Credit: policywonks.inAnnie Pannelay, author of the report, said to The Telegraph, “The United Kingdom is an acknowledged leader in palliative care”.
It was done because past research showed that caregivers place more emphasis on life extension and will pay more for moderately life-extending treatments than patients; but it was not known if patients themselves or the public felt the same way, said Dr Eric Finkelstein, director of the LCPC, which led the study.
The countries with the worst end-of-life care are Iraq, Bangladesh, Philippines, Nigeria, Myanmar, Dominican Republic, Guatemala, Iran, Botswana and China. Australia & New Zealand were ranked 2nd and 3rd respectively.
Lien Foundation’s 2014 Death Attitudes survey found that only half of Singaporeans were aware of hospice palliative care and only one-third of respondents could correctly define what hospice care was.
Mongolia and Panama have received appreciation as despite being less wealthy and less well developed healthcare systems, they have managed to attain number 28 and 21 ranks on the list.
About 34 of 80 countries provided what could be classed as good end-of-life care – and these accounted for just 15 per cent of the adult population. Uganda was 35th for efforts to improve pain control. But the care for people hasn’t been kept up. This quite simply is not good enough.
The rankings were worked out following assessments for the quality of the hospitals and hospice environments, staffing numbers and skills, affordability of care and quality of care. This category was based on research into psychological support, painkiller availability, monitoring standards for palliative care organisations, and the presence of “do not resuscitate” policies. The report also warned that all countries needed to improve in order to cope with future demands of this aging population which is now starting to increasingly face drawn out illnesses like cancer, dementia and heart disease.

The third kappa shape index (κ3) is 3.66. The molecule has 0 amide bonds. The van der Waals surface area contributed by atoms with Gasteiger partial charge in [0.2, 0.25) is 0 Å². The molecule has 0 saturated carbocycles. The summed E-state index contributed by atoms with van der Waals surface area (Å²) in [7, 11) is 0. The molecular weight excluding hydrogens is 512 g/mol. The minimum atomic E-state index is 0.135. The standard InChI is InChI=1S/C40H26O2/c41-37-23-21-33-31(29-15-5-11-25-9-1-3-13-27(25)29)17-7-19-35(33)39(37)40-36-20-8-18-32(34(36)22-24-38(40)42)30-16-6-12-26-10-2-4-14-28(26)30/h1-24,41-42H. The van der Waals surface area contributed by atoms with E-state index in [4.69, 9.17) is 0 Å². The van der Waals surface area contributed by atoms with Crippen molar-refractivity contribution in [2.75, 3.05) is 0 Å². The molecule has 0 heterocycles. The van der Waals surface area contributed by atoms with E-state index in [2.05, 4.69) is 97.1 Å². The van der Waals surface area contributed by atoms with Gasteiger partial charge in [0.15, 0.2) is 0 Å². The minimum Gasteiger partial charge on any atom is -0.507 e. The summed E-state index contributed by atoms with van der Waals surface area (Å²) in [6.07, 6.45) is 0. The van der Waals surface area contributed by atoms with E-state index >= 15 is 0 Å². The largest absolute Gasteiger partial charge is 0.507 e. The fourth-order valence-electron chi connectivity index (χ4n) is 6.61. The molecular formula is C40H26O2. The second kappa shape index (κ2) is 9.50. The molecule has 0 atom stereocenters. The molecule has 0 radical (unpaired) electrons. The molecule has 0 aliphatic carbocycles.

“There can be no room for complacency, especially as the demand for palliative care is increasing”, said Claire Henry, from the National Council for Palliative Care.
“We also know that people at the end of life often lack co-ordinated care, meaning people end up in hospital when they have no medical need to be there, causing a significant strain on the NHS”.
“Quality care costs money and if we are to maintain the world-leading service we can offer our most vulnerable, we must ensure that donations and government backing are increased, with a growing need for end of life care in society”. They even got a ideal score as far as care quality was concerned.